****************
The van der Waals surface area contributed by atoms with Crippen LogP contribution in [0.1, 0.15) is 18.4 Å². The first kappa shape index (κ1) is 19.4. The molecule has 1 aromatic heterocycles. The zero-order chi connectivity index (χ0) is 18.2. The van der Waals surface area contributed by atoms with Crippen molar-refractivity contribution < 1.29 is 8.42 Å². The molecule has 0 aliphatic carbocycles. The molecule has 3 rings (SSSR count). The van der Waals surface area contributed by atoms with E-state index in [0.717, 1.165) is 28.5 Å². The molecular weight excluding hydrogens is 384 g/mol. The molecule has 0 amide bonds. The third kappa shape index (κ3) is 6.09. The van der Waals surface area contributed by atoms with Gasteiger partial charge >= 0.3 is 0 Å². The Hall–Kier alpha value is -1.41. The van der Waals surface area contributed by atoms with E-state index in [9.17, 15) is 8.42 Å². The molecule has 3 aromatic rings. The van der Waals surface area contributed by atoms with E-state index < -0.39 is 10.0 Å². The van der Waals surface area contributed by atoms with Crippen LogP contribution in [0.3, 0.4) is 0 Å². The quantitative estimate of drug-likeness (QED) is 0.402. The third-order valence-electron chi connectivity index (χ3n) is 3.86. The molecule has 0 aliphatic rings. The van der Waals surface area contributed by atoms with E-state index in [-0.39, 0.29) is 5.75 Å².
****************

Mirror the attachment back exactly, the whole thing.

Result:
The van der Waals surface area contributed by atoms with Crippen LogP contribution in [0.1, 0.15) is 18.4 Å². The first kappa shape index (κ1) is 19.4. The molecule has 1 aromatic heterocycles. The zero-order chi connectivity index (χ0) is 18.2. The van der Waals surface area contributed by atoms with Crippen molar-refractivity contribution < 1.29 is 8.42 Å². The molecule has 0 aliphatic carbocycles. The molecule has 3 rings (SSSR count). The van der Waals surface area contributed by atoms with E-state index in [0.717, 1.165) is 28.5 Å². The molecular weight excluding hydrogens is 384 g/mol. The molecule has 0 amide bonds. The third kappa shape index (κ3) is 6.09. The van der Waals surface area contributed by atoms with Gasteiger partial charge >= 0.3 is 0 Å². The Hall–Kier alpha value is -1.41. The van der Waals surface area contributed by atoms with E-state index in [9.17, 15) is 8.42 Å². The molecule has 3 aromatic rings. The van der Waals surface area contributed by atoms with E-state index < -0.39 is 10.0 Å². The van der Waals surface area contributed by atoms with Crippen LogP contribution in [0.3, 0.4) is 0 Å². The quantitative estimate of drug-likeness (QED) is 0.402. The third-order valence-electron chi connectivity index (χ3n) is 3.86. The molecule has 0 aliphatic rings. The van der Waals surface area contributed by atoms with E-state index in [-0.39, 0.29) is 5.75 Å².